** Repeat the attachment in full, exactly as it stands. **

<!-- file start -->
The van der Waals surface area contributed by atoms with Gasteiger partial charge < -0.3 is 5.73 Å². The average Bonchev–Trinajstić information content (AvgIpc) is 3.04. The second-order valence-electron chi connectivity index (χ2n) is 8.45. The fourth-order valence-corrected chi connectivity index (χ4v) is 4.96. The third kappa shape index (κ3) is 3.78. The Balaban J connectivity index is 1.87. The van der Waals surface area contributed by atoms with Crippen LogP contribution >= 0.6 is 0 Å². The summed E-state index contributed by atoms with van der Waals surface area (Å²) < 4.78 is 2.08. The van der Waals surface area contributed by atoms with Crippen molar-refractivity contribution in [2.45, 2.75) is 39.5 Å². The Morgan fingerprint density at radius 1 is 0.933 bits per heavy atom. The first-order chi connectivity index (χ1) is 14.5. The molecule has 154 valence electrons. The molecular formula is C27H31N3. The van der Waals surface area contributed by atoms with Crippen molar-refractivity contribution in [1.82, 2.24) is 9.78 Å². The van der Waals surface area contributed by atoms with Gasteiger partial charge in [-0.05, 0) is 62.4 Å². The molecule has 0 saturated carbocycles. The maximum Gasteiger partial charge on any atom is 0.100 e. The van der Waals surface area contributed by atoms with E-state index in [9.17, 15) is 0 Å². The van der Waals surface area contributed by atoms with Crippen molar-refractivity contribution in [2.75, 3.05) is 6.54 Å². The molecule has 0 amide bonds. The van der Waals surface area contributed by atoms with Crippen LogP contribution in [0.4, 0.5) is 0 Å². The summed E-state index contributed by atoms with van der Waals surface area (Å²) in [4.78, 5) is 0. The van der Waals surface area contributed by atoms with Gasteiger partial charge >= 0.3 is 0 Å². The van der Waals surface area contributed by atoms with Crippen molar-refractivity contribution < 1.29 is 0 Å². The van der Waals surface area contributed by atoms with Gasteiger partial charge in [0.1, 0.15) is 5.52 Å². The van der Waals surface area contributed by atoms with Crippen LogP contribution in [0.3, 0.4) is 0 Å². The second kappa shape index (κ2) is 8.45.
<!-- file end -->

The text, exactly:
The van der Waals surface area contributed by atoms with Gasteiger partial charge < -0.3 is 5.73 Å². The average Bonchev–Trinajstić information content (AvgIpc) is 3.04. The second-order valence-electron chi connectivity index (χ2n) is 8.45. The fourth-order valence-corrected chi connectivity index (χ4v) is 4.96. The third kappa shape index (κ3) is 3.78. The Balaban J connectivity index is 1.87. The van der Waals surface area contributed by atoms with Crippen LogP contribution >= 0.6 is 0 Å². The summed E-state index contributed by atoms with van der Waals surface area (Å²) < 4.78 is 2.08. The van der Waals surface area contributed by atoms with Crippen molar-refractivity contribution in [2.45, 2.75) is 39.5 Å². The Morgan fingerprint density at radius 1 is 0.933 bits per heavy atom. The first-order chi connectivity index (χ1) is 14.5. The molecule has 154 valence electrons. The molecular formula is C27H31N3. The van der Waals surface area contributed by atoms with Crippen molar-refractivity contribution in [1.82, 2.24) is 9.78 Å². The van der Waals surface area contributed by atoms with Gasteiger partial charge in [-0.05, 0) is 62.4 Å². The molecule has 0 saturated carbocycles. The maximum Gasteiger partial charge on any atom is 0.100 e. The van der Waals surface area contributed by atoms with E-state index in [9.17, 15) is 0 Å². The van der Waals surface area contributed by atoms with Crippen molar-refractivity contribution in [2.75, 3.05) is 6.54 Å². The molecule has 0 amide bonds. The van der Waals surface area contributed by atoms with Crippen LogP contribution in [0.4, 0.5) is 0 Å². The summed E-state index contributed by atoms with van der Waals surface area (Å²) in [4.78, 5) is 0. The van der Waals surface area contributed by atoms with Gasteiger partial charge >= 0.3 is 0 Å². The van der Waals surface area contributed by atoms with Crippen molar-refractivity contribution < 1.29 is 0 Å². The van der Waals surface area contributed by atoms with Gasteiger partial charge in [0.1, 0.15) is 5.52 Å². The van der Waals surface area contributed by atoms with Crippen LogP contribution in [0.3, 0.4) is 0 Å². The second kappa shape index (κ2) is 8.45.